The Most Tragic Thing: Concern Over The Right of Death

On Nov. 1st, a 29-year-old brain cancer woman in Oregon, where euthanasia is legal, took her life as she had announced on YOU-TUBE several weeks ago. After she passed away following her desire that she wanted to die with dignity before cancer would take away everything, numerous headlines, which were praising her act as brave caught my eye and concerned me.

I know enough how dreadful cancer is. Not only cancer’s merciless progression but also the treatments such as surgeries, radiations, and chemo are so harmful that I can’t blame anyone even if she/he becomes frozen by the fear.
For the young beautiful newly married woman, the diagnoses with 6 months to live must have been so devastating.

Yet, is it courageous to choose death? She said her choice was different from a suicide, but how was it different? If you choose to die for someone else like a soldier, I understand it is profoundly courageous and honorable, but it appeared that she chose to kill herself because she lost hope; I can sympathize her but can’t find the courage.

Among many articles regarding her death was an article about a man, who was diagnosed with the same type of brain cancer as her and given the same months to live but has survived 13 years. He said that he didn’t give up fighting and received the strength from his family, friends, and church. There are a quite a few people who beat the prognoses and survive for a long time, but if you cut your life, there is no chance for a miracle to happen.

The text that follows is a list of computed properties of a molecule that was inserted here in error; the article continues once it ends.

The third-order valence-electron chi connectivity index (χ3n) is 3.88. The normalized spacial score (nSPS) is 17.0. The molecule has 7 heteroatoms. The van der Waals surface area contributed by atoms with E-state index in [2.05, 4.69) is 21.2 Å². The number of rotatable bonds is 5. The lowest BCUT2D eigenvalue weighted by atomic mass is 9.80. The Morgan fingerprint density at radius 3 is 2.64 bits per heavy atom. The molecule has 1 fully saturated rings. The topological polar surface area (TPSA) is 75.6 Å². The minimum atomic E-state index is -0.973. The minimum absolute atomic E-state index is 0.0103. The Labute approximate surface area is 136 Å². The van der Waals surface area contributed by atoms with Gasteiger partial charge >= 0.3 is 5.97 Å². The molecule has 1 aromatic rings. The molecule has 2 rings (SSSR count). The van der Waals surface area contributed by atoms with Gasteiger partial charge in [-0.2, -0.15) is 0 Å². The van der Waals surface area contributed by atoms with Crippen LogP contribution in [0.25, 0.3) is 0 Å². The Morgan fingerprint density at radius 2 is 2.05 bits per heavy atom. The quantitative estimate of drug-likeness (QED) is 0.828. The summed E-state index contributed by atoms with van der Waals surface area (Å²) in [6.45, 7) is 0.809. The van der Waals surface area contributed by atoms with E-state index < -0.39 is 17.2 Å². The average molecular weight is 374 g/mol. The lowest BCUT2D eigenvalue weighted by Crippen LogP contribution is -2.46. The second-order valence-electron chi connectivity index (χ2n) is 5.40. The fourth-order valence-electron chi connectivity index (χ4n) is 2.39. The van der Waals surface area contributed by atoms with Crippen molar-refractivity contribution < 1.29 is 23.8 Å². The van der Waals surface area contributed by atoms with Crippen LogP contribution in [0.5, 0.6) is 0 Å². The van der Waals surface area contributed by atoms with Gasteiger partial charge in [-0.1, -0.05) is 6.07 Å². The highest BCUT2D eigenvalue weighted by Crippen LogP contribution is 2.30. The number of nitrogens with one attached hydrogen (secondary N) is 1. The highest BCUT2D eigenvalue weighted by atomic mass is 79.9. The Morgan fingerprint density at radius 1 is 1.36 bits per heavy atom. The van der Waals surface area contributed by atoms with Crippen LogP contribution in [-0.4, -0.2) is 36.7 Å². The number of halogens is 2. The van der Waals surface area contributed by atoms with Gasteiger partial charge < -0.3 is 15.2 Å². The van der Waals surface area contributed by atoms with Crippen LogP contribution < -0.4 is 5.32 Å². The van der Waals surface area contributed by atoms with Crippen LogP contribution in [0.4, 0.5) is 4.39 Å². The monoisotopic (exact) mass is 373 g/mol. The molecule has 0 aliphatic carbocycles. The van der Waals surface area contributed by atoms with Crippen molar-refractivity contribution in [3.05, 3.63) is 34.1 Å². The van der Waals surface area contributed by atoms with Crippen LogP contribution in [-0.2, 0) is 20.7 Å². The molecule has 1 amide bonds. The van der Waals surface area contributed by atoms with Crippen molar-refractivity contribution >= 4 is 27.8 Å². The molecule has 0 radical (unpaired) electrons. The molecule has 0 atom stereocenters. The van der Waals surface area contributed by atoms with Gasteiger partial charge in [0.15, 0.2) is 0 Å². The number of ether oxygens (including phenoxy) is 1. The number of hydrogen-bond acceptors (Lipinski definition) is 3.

Another brain cancer woman also tried to change the mind of the 29 year old woman, saying that cancer has transformed her into a much more humble, appreciative and sensitive person to other’s pains: We look at cancer as a curse, but depending on our heart condition, it can transform to be a blessing.

Joni Tada, a Christian, who became quadriplegic at age 17 and has had a ministry of sending wheelchairs all over the world, also tried to plea with the 29 year old woman to change the euthanasia decision. Joni’s plea reminded her that not everyone would go to Heaven.

“”There’s only one Person who has transformed the landscape of life-after-death, and that is Jesus, the One who conquered the grave, opening the path to life eternal. Three grams of phenobarbital in the veins will only provide a temporary reprieve. It is not the answer for the most important passage of her life.”

“Please, Brittany, open your heart to the only One who can do something about your pain and your death. Life is the most irreplaceable and fundamental condition of the human experience, and I implore you to take a long, hard look at the consequences of your decision, which is so fatal, and worst of all, so final.”

If you open your eyes after death, and find out you are in the dark place without joy, love, and God, that is the worst nightmare you never ever want to have.

It is God’s job to decide when to be born and when to die. It’s not ours. Our job is to fulfill our purpose we were given and produce the fruits, as many as possible, through Christ until the end of our life on the earth. With Jesus, we can bear pains or afflictions even if we think it’s impossible. With Jesus, we can see hope even after death. Because there is God who promised to walk with us even through the valley of the shadow of death, we must not kill ourselves even if we wish so! Until the last breath we take, we have to live focusing on the hope Jesus gave us, and with thanks for God who loves us abundantly.

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